level of activity, with further ‘bolt on’ additions to the policy if required, for vets fees often at your choice of amount of cover per incident/annum, loss of use, tack & equipment, disposal, personal accident and public liability. Some companies will also include as standard Legal Advice service, 24 hour Equine Rescue, diagnostic and complimentary treatments (as recommended by vets) . Choose your insurance company with care, speak to friends and particularly your vet. They deal with claims on a daily basis on behalf of clients and can advise you on those companies that are easier to deal with and pay out on claims quickly and without argument. The cheapest policy is not necessarily the best value, look carefully at the small print and compare with other similar policies, and ensure that your requirements are definitely covered. To ensure your cover is valid and to avoid any problems with a full settlement on any claim, you MUST be honest about the value of your horse and its previous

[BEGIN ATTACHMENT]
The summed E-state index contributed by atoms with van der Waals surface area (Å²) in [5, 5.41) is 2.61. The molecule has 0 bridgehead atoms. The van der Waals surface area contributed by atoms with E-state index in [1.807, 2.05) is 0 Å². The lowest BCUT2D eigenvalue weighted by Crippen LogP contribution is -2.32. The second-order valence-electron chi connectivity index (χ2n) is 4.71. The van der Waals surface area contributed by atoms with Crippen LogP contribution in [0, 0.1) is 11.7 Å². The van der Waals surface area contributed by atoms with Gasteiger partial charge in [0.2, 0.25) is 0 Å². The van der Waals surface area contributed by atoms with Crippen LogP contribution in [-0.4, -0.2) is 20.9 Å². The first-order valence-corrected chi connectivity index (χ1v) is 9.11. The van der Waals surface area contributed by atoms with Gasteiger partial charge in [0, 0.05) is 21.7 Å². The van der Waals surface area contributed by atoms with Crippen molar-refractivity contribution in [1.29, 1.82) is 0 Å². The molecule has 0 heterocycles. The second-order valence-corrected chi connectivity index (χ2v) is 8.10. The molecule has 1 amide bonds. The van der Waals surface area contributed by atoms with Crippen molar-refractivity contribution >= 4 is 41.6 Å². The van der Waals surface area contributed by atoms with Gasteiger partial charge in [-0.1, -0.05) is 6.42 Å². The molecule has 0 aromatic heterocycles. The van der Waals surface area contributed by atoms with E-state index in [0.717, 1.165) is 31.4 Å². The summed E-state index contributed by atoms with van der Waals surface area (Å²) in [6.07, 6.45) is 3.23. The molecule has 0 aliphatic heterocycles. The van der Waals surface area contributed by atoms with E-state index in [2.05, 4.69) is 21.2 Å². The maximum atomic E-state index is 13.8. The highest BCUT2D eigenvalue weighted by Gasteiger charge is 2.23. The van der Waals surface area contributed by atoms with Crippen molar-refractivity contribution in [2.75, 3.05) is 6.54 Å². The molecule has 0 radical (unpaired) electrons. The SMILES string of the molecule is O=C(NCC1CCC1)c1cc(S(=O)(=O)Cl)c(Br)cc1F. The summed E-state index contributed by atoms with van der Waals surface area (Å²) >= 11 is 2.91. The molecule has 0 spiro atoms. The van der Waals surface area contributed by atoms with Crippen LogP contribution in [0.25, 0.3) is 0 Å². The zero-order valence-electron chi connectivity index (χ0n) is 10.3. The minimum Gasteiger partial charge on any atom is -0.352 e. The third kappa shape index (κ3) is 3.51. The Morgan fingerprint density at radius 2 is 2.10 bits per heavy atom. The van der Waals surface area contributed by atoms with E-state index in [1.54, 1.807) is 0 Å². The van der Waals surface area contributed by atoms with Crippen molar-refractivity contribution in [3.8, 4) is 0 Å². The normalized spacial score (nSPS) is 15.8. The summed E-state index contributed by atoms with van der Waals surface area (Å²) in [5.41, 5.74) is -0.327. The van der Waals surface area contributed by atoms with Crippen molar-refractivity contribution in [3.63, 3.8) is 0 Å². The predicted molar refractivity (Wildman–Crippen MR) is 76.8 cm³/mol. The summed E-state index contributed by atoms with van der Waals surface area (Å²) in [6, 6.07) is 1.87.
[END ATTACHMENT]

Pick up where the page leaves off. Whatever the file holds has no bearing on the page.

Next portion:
veterinary history whether claims were made on any illness or injury or not. If you over-insure the value of your horse you may need to justify the value in the event of a claim and settlement in all cases will be the insured value or the market value which ever is the LOWEST. Remember to alter the value of your horse each year on renewal of your policy, it may have gone up due to competition success or down due to older age, retirement or injury. We live in an increasingly litigious world, and even if you opt to carry the risk of loss or vets fees on your own horses, it is essential we all have third party insurance and indeed many event organisers will not accept your entries unless you have adequate cover. Some Societies memberships will give you automatic cover, although some only while participating in their events. Insurance gives us peace of mind, but we all hope we will never actually need it.